Crime fell 1% in the last year from 1025 recorded crimes per 10,000 people to 1014. This is part of a pattern that has continued since National was booted from power and living conditions for the poor started to improve. The only big increase after 2000 you see in this graph (05-06) is a result of a change in reporting practice, not the actual level of crime.
Now, I know our right-wing viewers will be up in arms about this. They will point to the fact that recorded domestic violence offences are up as proof that we’re going to hell in a hand basket. But remember, the measure is not ‘crimes’ but ‘recorded crimes’ – crimes have to be discovered (not all crimes are), reported, and recorded to get in the stats. So, reporting levels matter a lot. The evidence the Police have is that it is higher reporting, due to campaigns like ‘it’s not OK’, and better Police practice is behind the increase in the number of reported domestic violent crime. As I have noted previously, homicides are violent crimes that end in death and have a near 100% reporting rate – homicides are down, it would be strange to assume there is more violence but less of it is resulting in death. So, the sensible conclusion is that violent crime is not necessarily occurring more, it is being reported more.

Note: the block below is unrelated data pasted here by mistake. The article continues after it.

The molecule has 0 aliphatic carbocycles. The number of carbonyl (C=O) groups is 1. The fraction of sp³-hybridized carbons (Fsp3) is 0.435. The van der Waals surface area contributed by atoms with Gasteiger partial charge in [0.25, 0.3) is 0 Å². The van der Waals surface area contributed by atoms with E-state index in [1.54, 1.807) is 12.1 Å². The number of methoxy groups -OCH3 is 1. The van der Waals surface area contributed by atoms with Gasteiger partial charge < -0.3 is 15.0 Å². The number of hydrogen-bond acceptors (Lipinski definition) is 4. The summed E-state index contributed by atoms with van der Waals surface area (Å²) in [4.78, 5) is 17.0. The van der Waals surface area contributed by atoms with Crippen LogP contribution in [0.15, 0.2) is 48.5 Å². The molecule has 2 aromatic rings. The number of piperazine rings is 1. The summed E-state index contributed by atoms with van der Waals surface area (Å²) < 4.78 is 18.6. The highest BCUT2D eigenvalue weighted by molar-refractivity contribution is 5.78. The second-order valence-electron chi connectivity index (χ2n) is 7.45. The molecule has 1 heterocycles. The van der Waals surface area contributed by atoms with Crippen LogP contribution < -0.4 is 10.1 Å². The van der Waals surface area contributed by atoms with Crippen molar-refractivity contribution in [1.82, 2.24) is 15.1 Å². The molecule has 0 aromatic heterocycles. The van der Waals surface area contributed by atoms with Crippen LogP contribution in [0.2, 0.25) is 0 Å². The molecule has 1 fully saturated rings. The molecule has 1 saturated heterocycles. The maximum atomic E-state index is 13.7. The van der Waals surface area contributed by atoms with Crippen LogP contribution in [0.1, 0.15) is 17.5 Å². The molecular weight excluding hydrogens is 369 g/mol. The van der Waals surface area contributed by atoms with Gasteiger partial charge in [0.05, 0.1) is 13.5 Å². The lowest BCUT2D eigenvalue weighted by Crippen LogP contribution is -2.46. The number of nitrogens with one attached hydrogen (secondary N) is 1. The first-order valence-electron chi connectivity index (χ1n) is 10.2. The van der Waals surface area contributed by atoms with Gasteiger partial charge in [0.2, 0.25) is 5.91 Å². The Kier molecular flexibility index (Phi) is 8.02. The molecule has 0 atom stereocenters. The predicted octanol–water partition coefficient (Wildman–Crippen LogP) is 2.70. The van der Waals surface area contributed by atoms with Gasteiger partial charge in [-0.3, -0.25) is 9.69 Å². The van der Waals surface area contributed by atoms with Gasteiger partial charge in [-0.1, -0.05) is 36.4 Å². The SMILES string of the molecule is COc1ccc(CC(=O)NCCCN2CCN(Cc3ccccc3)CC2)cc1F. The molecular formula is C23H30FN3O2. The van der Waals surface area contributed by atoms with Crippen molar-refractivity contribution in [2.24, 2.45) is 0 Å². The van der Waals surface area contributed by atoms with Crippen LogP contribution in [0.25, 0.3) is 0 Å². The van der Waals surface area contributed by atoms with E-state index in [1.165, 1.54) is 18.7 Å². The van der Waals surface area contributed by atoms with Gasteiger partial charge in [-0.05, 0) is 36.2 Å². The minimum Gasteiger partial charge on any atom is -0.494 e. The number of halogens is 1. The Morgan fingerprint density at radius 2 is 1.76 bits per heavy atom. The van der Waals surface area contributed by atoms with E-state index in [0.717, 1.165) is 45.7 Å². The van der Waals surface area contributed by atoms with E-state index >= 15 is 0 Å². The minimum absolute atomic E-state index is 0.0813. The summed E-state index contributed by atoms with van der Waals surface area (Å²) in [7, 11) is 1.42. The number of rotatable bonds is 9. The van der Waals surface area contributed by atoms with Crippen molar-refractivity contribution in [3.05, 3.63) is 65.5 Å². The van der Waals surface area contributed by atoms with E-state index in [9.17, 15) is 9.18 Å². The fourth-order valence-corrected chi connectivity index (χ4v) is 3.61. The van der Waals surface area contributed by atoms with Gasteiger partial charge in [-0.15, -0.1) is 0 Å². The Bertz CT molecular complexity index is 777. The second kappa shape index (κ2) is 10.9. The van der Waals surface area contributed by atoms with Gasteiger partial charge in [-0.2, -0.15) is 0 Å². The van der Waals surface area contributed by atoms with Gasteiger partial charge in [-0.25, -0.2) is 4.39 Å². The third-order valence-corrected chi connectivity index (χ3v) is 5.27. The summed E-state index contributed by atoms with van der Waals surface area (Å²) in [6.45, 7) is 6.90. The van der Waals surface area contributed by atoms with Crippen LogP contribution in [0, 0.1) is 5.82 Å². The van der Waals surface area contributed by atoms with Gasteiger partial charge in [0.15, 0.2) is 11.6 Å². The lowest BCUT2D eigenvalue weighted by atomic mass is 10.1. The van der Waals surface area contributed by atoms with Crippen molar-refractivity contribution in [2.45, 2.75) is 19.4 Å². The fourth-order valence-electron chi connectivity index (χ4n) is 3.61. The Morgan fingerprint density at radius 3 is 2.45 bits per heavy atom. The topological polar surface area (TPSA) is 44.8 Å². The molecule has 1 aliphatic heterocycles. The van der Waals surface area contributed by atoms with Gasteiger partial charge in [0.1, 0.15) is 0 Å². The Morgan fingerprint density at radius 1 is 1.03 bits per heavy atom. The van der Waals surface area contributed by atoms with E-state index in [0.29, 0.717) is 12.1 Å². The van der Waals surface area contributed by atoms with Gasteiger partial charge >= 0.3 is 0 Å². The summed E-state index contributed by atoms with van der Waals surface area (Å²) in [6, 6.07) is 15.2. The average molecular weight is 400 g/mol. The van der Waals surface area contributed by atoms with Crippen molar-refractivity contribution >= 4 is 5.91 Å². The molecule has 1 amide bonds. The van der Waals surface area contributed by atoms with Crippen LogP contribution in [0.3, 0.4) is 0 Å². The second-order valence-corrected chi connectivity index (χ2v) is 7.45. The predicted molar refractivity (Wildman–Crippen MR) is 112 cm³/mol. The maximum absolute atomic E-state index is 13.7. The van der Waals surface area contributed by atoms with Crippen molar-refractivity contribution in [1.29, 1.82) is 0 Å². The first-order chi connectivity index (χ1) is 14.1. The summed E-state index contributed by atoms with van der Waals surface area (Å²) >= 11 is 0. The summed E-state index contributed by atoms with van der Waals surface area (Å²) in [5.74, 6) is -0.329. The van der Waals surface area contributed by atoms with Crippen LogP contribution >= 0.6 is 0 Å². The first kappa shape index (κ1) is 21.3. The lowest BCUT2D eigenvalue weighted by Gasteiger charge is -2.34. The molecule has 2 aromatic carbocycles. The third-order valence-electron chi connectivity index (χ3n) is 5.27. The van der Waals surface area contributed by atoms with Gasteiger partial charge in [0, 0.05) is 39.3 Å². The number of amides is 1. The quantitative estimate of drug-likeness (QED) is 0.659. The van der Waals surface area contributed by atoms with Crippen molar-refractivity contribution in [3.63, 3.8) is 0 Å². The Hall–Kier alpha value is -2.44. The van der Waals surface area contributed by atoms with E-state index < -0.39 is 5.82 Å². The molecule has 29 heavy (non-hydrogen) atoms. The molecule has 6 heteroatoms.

The other point is that it makes sense that crime would be falling. When unemployment is low, people who might otherwise commit crimes have a constructive way to occupy their time and make a living. High unemployment leads to poverty and alienation – a recipe for crime.
[incidentally, as one might expect, all the publicity around tagging seems to be flowing through into higher reporting. Related offences – theft and burglary – continue to fall, and have halved since 1997]
[for Akdnut – murders in Auckland. Note, the number is small 5-21 a year (average 12), so there’s a lot of random variation]